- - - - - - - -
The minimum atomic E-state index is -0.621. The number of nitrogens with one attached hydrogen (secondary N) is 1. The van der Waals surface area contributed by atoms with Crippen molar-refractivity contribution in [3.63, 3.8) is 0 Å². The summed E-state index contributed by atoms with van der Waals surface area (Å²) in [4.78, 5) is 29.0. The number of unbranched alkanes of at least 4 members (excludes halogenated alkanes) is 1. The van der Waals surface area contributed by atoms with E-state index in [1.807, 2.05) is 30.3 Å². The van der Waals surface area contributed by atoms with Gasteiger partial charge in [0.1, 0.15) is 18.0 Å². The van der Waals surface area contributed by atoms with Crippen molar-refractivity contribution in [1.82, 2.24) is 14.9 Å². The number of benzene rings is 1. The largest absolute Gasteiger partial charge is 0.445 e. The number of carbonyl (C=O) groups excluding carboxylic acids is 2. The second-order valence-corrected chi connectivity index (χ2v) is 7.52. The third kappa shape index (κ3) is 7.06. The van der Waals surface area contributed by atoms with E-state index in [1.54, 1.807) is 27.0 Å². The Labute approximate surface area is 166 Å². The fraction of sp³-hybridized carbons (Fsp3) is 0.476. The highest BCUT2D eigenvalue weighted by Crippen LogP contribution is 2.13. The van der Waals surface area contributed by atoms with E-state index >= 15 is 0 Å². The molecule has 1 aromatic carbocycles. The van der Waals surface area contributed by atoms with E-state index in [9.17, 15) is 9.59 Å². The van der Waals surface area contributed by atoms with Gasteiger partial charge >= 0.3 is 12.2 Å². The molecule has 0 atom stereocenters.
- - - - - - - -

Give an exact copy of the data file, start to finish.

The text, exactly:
The minimum atomic E-state index is -0.621. The number of nitrogens with one attached hydrogen (secondary N) is 1. The van der Waals surface area contributed by atoms with Crippen molar-refractivity contribution in [3.63, 3.8) is 0 Å². The summed E-state index contributed by atoms with van der Waals surface area (Å²) in [4.78, 5) is 29.0. The number of unbranched alkanes of at least 4 members (excludes halogenated alkanes) is 1. The van der Waals surface area contributed by atoms with E-state index in [1.807, 2.05) is 30.3 Å². The van der Waals surface area contributed by atoms with Gasteiger partial charge in [0.1, 0.15) is 18.0 Å². The van der Waals surface area contributed by atoms with Crippen molar-refractivity contribution in [1.82, 2.24) is 14.9 Å². The number of benzene rings is 1. The largest absolute Gasteiger partial charge is 0.445 e. The number of carbonyl (C=O) groups excluding carboxylic acids is 2. The second-order valence-corrected chi connectivity index (χ2v) is 7.52. The third kappa shape index (κ3) is 7.06. The van der Waals surface area contributed by atoms with E-state index in [1.54, 1.807) is 27.0 Å². The Labute approximate surface area is 166 Å². The fraction of sp³-hybridized carbons (Fsp3) is 0.476. The highest BCUT2D eigenvalue weighted by Crippen LogP contribution is 2.13. The van der Waals surface area contributed by atoms with E-state index >= 15 is 0 Å². The molecule has 1 aromatic carbocycles. The van der Waals surface area contributed by atoms with E-state index in [9.17, 15) is 9.59 Å². The van der Waals surface area contributed by atoms with Gasteiger partial charge >= 0.3 is 12.2 Å². The molecule has 0 atom stereocenters.